Codes and Standards

Masonry examines the importance of code compliance verification when using post-installed anchors in walls constructed of fully grouted concrete masonry units.

Grout-filled concrete masonry walls continue to be a common form of construction for many types of structures, from single-family homes and large retail stores/commercial buildings, to single-story structures and multiple-story hotels. In all of these structures, a need exists to attach various elements, structural and non-structural, to the load-bearing masonry walls. These attachments vary from roof structures to piping and equipment supports. It is important that the connection of these elements to the masonry walls be secure.

Connections between elements are important in applications like roof supports, ledgers, equipment attachments, racking stabilization and piping supports. These attachments can be accomplished by one or more of three main methods: embedment, cast-in-place anchorage, or post-installed anchorage.

In the embedment method, the element is placed within the masonry wall. This is the case in which a beam rests in the wall, and the wall is constructed around the beam. Another example is the placement of a channel or strut in the construction of the wall.

Cast-in-place anchorage is accomplished by placing a “headed bolt,” “j-bolt,” or other type of bolt in the masonry before the grouting process. This attachment method requires the contractor know the location of the anchor and is able to place it accurately in that location.

Post-installed anchors require the drilling of a hole in the masonry, but provide flexibility in location after the masonry structure is constructed. Currently, post-installed anchors can be categorized into three main groups: chemical or adhesive, expansion, or screw type.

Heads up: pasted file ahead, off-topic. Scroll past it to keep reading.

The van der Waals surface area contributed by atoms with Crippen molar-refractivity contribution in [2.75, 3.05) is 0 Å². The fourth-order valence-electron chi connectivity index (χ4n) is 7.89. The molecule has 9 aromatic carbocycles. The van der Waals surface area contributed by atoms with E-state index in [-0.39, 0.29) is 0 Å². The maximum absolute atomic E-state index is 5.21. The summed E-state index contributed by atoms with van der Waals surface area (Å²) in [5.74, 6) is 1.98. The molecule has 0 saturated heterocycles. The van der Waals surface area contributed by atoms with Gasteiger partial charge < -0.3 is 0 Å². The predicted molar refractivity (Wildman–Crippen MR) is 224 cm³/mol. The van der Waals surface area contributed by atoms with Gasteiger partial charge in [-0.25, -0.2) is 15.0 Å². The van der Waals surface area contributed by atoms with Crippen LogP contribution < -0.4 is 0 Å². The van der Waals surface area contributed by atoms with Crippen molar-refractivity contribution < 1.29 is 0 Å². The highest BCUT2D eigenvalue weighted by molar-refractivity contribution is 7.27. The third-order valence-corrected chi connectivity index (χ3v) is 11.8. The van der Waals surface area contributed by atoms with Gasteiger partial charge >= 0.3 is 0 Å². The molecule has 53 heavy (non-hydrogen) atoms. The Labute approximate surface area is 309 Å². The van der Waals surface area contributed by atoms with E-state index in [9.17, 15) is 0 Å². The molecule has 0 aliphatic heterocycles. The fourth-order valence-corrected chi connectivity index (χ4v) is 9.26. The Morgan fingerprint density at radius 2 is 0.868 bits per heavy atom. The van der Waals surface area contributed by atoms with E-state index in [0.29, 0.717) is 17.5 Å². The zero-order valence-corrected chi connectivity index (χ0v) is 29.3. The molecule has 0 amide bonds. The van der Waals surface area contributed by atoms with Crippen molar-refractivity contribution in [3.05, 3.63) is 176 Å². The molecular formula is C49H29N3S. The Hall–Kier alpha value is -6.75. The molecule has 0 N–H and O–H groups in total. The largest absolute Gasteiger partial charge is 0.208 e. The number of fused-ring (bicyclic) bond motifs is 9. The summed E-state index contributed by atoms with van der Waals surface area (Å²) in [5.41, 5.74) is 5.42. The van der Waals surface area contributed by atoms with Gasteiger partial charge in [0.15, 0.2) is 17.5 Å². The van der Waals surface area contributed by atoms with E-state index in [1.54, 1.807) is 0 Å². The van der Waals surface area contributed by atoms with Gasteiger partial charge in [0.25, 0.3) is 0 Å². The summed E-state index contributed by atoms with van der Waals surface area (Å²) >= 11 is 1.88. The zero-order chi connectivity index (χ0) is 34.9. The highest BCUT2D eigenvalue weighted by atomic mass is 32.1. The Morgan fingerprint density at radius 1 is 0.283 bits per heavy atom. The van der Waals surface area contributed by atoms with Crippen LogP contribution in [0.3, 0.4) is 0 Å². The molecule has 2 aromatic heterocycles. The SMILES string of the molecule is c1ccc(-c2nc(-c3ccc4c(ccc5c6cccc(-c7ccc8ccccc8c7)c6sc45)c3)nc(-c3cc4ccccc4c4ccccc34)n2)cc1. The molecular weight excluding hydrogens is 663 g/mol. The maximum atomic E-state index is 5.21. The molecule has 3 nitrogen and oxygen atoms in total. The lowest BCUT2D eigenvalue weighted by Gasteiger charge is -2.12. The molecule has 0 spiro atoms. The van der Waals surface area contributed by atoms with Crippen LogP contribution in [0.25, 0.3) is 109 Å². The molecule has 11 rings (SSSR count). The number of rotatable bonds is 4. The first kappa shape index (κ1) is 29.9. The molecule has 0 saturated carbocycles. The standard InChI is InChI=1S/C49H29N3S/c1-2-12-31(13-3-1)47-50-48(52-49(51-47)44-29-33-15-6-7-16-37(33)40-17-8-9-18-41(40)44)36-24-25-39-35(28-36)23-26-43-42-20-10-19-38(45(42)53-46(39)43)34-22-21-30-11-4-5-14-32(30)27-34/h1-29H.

• Referenced standards (ASTM or UBC) for masonry components are the same.
  • Single-anchor tests are required at different embedments and for different diameters for both tension and shear.
  • Tests to determine the influence of geometrical conditions, such as spacing and edge distance are conducted. In some cases these tests are optional.
  • Suitability tests are required. For expansion anchors and screw anchors, these may include the effect of variations in drilled hole diameter or torque. For adhesive anchors, these will include effect of temperature, dampness and other environmental conditions.
  • Special loading tests include seismic tests and combined tension and shear loading tests. These tests may be optional.

Base material failure with close distance corner tension test
Base material failure with close distance corner tension test

Much information is available for post-installed anchorage to masonry. Manufacturers have tested some specific applications, such as attachment to the top of grout-filled CMU walls. It is nearly impossible for an Evaluation Report or manufacturers’ data to provide exact data for every application of anchorage to masonry. Some manufacturers may be able to provide additional guidance or data for applications not covered in their literature or in an ICC-ESR.

Designers and contractors can be confident that data published in Evaluation Service Reports has been verified by an independent testing agency and reviewed by personnel at ICC-ES. Users of Evaluation Service Reports should read the entire report, including findings, conditions of use and footnotes, and verify that the application being considering is covered properly by the Evaluation Service Report.

Post-installed anchorage is an effective method of attaching steel elements to grout-filled concrete masonry. Careful reading of manufacturers’ literature and independent assessments can help users achieve reliable connections.  


Pete Anderson is an approvals engineer with Hilti Inc. He has more than 25 years of experience dealing with codes and approvals issues related to post-installed anchoring into concrete and masonry.
Last Updated on Friday, 02 September 2011 15:12